The friction brake is a necessary back-up in the event of failure of the regenerative brake.
Most road vehicles with regenerative braking only have power on some wheels (as in a two-wheel drive car) and regenerative braking power only applies to such wheels, so in order to provide controlled braking under difficult conditions (such as in wet roads) friction based braking is necessary on the other wheels.
The amount of electrical energy capable of dissipation is limited by either the capacity of the supply system to absorb this energy or on the state of charge of the battery or capacitors. No regenerative braking effect can occur if another electrical component on the same supply system is not currently drawing power and if the battery or capacitors are already charged. For this reason, it is normal to also incorporate dynamic braking to absorb the excess energy.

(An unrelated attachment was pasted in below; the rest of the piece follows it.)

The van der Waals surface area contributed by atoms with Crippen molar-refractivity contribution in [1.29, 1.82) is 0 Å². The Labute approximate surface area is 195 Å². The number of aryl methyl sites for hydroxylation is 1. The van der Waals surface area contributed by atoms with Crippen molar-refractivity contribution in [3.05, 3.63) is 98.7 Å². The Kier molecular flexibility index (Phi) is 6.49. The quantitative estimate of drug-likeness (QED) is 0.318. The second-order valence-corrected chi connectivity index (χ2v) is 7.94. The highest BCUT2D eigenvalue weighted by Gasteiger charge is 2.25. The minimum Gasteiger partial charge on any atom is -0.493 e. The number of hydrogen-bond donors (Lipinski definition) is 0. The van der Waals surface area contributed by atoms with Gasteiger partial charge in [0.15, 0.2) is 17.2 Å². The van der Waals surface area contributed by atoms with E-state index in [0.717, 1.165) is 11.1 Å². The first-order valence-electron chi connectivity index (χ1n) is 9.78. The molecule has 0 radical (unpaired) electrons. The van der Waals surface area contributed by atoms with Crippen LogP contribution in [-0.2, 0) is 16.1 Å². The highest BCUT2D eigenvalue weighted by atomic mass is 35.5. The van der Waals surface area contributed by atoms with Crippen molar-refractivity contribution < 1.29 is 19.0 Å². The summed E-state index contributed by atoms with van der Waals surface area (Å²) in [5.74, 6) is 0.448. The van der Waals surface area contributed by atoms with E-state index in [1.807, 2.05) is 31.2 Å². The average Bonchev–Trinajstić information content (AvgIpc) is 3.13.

Under emergency braking it is desirable that the braking force exerted be the maximum allowed by the friction between the wheels and the surface without slipping, over the entire speed range from the vehicle’s maximum speed down to zero. The maximum force available for acceleration is typically much less than this except in the case of extreme high-performance vehicles. Therefore, the power required to be dissipated by the braking system under emergency braking conditions may be many times the maximum power which is delivered under acceleration. Traction motors sized to handle the drive power may not be able to cope with the extra load and the battery may not be able to accept charge at a sufficiently high rate. Friction braking is required to absorb the surplus energy in order to allow an acceptable emergency braking performance.
For these reasons there is typically the need to control the regenerative braking and match the friction and regenerative braking to produce the desired total braking output.
CHECK OUT: REGENERATIVE BRAKING SYSTEM PROJECT REPORT